One of the first wedding bouquets I ever caught was immediately followed by a marriage proposal. Once I caught those roses, a guy I hadn’t even met bounded over, got on one knee and proposed.
I was 26, nowhere near ready to get married, and the proposal was obviously a joke. I didn’t even know his name.
Most single women hate the bouquet toss. In a recent Jezebel poll of about 4,500 readers, 19 percent were for the bouquet toss; 81 percent were against. Wedding etiquette boards are full of creative alternatives, such as inviting all the women at a wedding (single or not) to the dance floor for a particular song, or honoring married couples instead of singling out unmarried folks.
I get it: The bouquet toss is hopelessly old-fashioned. It implies that single guests want and need to marry – and that we need some kind of lucky charm to make it happen. Never mind that plenty of single folks feel lucky to have the lives and freedom they already have.
It can also be kind of uncomfortable for guests who are in a relationship but not married. Way to put the pressure on your plus-one by catching the marriage “good luck charm.”
But the tradition doesn’t bother me. In fact, I love catching the bouquet.
Maybe it’s because single-shaming is so prevalent, at weddings and elsewhere, that the bouquet toss just doesn’t bother me. The last time someone asked you, their voice dripping with judgment – When are you going to get married? Or: How is it that you’re single? – did they give you a free, beautiful bouquet during that conversation? Probably not.
Now that same-sex marriage is just marriage, at least no one is excluded from this tradition, or winning with an uncomfortable caveat.
The bouquet toss is far less sexual than tossing the garter, which is pretty rare nowadays and is tied to a medieval tradition in which wedding guests would tear off a piece of the bride’s clothing for good luck. As Brides magazine describes the tradition: “Now, the groom strips the garter off the bride to campy stripper music, then tosses it into a pack of salivating unmarried men.” Gross. And way more offensive than tossing some flowers into the air.
There are plenty of times unmarried folks feel singled out, so weddings are actually a good place to get used to owning your single status. If someone is going to call me to the dance floor for a weird singles-only ritual, do it when I’m flush with joy for my friends or relatives on their big day.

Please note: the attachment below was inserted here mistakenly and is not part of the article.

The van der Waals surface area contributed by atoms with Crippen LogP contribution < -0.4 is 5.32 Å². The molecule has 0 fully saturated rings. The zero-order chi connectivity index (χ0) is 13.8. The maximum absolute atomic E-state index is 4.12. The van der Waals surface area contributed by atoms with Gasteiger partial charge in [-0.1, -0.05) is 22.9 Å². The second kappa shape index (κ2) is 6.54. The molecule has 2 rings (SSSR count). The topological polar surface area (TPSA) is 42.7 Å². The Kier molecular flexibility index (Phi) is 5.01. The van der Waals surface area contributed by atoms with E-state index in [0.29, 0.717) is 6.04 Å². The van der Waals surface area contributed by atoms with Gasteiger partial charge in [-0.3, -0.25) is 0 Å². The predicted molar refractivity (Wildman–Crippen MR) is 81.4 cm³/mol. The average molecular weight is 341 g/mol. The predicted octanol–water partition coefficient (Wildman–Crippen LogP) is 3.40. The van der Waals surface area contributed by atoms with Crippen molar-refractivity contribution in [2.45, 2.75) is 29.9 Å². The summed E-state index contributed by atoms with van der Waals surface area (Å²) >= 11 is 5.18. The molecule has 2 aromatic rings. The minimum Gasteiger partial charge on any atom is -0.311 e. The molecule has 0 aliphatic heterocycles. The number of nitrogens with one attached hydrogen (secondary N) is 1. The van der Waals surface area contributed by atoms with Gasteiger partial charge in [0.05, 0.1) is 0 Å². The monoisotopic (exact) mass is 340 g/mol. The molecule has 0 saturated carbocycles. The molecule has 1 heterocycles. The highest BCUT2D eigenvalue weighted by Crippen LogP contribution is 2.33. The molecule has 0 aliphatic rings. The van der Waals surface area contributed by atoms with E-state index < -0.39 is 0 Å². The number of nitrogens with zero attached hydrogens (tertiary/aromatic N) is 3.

First off: I’m pretty willing to do anything to humiliate myself. And second: It’s a much easier, happier time to feel singled out than when a nosy relative is trying to set you up with some distant connection she knows in your city. Again, generally, free flowers are not part of those conversations.
Even though the bouquet toss is a not-so-subtle endorsement of married life, to me it also underscores how random love is. You have to be at the right place, at the right time for both of you, for a committed relationship to work out. You can throw yourself into dating and still lack a good match. (Think crowded bouquet toss with lots of eager-beavers and only one lucky “winner.”) You cannot date at all and end up with someone. (Like a small bouquet crowd with few willing catchers.) If a happy newlywed wants to throw some luck my way, however random and meaningless, I’ll take it.
My biggest reason for not hating on the bouquet toss is that, in comparison to so many other sexist and outdated wedding traditions, the bouquet is among the least offensive. The vast majority of brides aren’t virgins, yet they still wear white, despite the implications of virginity and purity.
Parents, traditionally fathers, “give” their daughters away, as if they’re now someone else’s property. Women do most of the wedding planning, and are expected to go crazy in the process. And don’t get me started on vows stating that a woman shall submit to her husband.
Next to all that, I’ll gladly catch a bouquet any day.